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July 15, 2018
What is an API?
July 15, 2018
July 15, 2018
While many computer users do not know what an application program interface or API is, all of them indirectly interact with and benefit from them every day in the applications and devices they use. As indicated by its name, an application programming interface is a boundary across which two entities communicate to relay requests or information to carry out tasks. In the context of computers and Internet-connected devices, an API is a set of programming protocols and guidelines that must be followed for one system to access and communicate with another. The two systems or entities can be two software applications, operating system software and hardware, hardware and an application, a website and a web browser, a website and a server, or a number of other combination pairs.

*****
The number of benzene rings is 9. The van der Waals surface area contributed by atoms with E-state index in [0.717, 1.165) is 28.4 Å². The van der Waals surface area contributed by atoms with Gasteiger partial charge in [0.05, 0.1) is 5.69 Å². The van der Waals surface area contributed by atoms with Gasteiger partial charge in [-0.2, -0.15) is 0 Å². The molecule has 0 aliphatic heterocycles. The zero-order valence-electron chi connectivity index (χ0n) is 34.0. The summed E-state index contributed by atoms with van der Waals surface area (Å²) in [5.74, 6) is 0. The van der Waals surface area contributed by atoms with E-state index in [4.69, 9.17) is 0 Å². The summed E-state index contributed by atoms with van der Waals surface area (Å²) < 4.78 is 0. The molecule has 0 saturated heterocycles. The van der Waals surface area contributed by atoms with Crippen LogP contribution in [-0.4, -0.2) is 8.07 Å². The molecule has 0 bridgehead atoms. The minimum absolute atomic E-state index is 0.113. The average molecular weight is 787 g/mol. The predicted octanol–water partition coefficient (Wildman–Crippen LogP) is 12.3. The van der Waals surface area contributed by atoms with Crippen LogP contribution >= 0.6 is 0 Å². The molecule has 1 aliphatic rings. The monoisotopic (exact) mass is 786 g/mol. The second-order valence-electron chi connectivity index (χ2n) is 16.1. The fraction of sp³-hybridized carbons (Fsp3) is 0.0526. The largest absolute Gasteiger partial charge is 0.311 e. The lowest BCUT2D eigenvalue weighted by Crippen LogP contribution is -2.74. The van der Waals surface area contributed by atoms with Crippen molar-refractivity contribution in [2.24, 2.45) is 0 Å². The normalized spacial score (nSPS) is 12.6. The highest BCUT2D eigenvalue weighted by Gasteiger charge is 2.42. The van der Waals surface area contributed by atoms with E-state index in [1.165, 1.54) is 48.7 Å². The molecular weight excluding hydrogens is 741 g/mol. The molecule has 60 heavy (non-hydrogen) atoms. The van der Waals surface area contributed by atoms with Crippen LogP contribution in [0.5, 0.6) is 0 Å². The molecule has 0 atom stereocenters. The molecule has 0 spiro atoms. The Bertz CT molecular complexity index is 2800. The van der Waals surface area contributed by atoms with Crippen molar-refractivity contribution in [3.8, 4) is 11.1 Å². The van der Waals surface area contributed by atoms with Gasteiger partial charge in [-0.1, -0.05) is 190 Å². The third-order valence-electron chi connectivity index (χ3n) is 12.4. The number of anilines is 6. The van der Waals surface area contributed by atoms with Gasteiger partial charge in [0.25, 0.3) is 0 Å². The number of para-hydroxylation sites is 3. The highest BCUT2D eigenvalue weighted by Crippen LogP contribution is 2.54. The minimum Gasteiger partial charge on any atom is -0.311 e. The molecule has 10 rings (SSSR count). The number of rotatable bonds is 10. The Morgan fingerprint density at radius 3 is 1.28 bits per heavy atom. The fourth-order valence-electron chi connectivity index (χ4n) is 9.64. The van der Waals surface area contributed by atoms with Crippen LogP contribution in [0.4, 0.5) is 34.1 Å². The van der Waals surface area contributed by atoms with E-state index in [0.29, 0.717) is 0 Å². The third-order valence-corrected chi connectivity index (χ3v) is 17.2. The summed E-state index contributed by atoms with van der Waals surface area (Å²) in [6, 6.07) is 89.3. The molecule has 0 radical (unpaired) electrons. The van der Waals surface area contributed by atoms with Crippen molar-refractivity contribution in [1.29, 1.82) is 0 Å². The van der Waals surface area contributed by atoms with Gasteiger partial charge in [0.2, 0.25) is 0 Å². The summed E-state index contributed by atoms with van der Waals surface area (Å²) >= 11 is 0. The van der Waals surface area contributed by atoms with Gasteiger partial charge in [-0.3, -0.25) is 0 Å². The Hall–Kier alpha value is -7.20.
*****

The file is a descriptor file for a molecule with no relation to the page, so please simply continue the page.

What Does an API Do?Application programming interfaces essentially work as intermediaries or messengers that not only send information back and forth between two systems but also specify how the two systems should interact and communicate, particularly when it comes to things like what information should be shared between them and how the receiving party should present that information to an end-user of an application, for instance.